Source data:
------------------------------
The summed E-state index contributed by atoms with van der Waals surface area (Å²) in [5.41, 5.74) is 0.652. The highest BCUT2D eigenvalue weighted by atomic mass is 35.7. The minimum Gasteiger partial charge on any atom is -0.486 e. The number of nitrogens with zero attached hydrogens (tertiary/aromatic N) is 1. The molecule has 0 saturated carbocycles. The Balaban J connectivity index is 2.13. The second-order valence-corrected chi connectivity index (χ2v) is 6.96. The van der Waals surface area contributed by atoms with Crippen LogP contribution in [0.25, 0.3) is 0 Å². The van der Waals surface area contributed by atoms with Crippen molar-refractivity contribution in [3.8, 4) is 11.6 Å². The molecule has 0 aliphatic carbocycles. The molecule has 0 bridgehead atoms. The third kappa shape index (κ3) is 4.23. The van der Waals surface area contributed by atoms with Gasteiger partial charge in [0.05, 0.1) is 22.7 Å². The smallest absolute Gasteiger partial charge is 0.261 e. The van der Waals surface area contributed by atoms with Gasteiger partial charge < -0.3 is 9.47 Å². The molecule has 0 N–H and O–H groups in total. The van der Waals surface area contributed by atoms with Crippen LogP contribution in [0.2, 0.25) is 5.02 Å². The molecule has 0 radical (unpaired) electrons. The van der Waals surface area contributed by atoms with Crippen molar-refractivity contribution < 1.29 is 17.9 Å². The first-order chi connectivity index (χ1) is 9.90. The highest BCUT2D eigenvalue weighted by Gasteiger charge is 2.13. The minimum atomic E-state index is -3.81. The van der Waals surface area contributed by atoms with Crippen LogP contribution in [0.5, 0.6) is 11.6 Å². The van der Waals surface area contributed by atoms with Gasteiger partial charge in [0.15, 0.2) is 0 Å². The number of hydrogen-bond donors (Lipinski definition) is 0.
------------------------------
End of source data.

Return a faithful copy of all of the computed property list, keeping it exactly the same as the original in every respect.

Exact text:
The summed E-state index contributed by atoms with van der Waals surface area (Å²) in [5.41, 5.74) is 0.652. The highest BCUT2D eigenvalue weighted by atomic mass is 35.7. The minimum Gasteiger partial charge on any atom is -0.486 e. The number of nitrogens with zero attached hydrogens (tertiary/aromatic N) is 1. The molecule has 0 saturated carbocycles. The Balaban J connectivity index is 2.13. The second-order valence-corrected chi connectivity index (χ2v) is 6.96. The van der Waals surface area contributed by atoms with Crippen LogP contribution in [0.25, 0.3) is 0 Å². The van der Waals surface area contributed by atoms with Crippen molar-refractivity contribution in [3.8, 4) is 11.6 Å². The molecule has 0 aliphatic carbocycles. The molecule has 0 bridgehead atoms. The third kappa shape index (κ3) is 4.23. The van der Waals surface area contributed by atoms with Gasteiger partial charge in [0.05, 0.1) is 22.7 Å². The smallest absolute Gasteiger partial charge is 0.261 e. The van der Waals surface area contributed by atoms with Gasteiger partial charge < -0.3 is 9.47 Å². The molecule has 0 N–H and O–H groups in total. The van der Waals surface area contributed by atoms with Crippen LogP contribution in [0.2, 0.25) is 5.02 Å². The molecule has 0 radical (unpaired) electrons. The van der Waals surface area contributed by atoms with Crippen molar-refractivity contribution < 1.29 is 17.9 Å². The first-order chi connectivity index (χ1) is 9.90. The highest BCUT2D eigenvalue weighted by Gasteiger charge is 2.13. The minimum atomic E-state index is -3.81. The van der Waals surface area contributed by atoms with Crippen LogP contribution in [0.5, 0.6) is 11.6 Å². The van der Waals surface area contributed by atoms with Gasteiger partial charge in [0.15, 0.2) is 0 Å². The number of hydrogen-bond donors (Lipinski definition) is 0.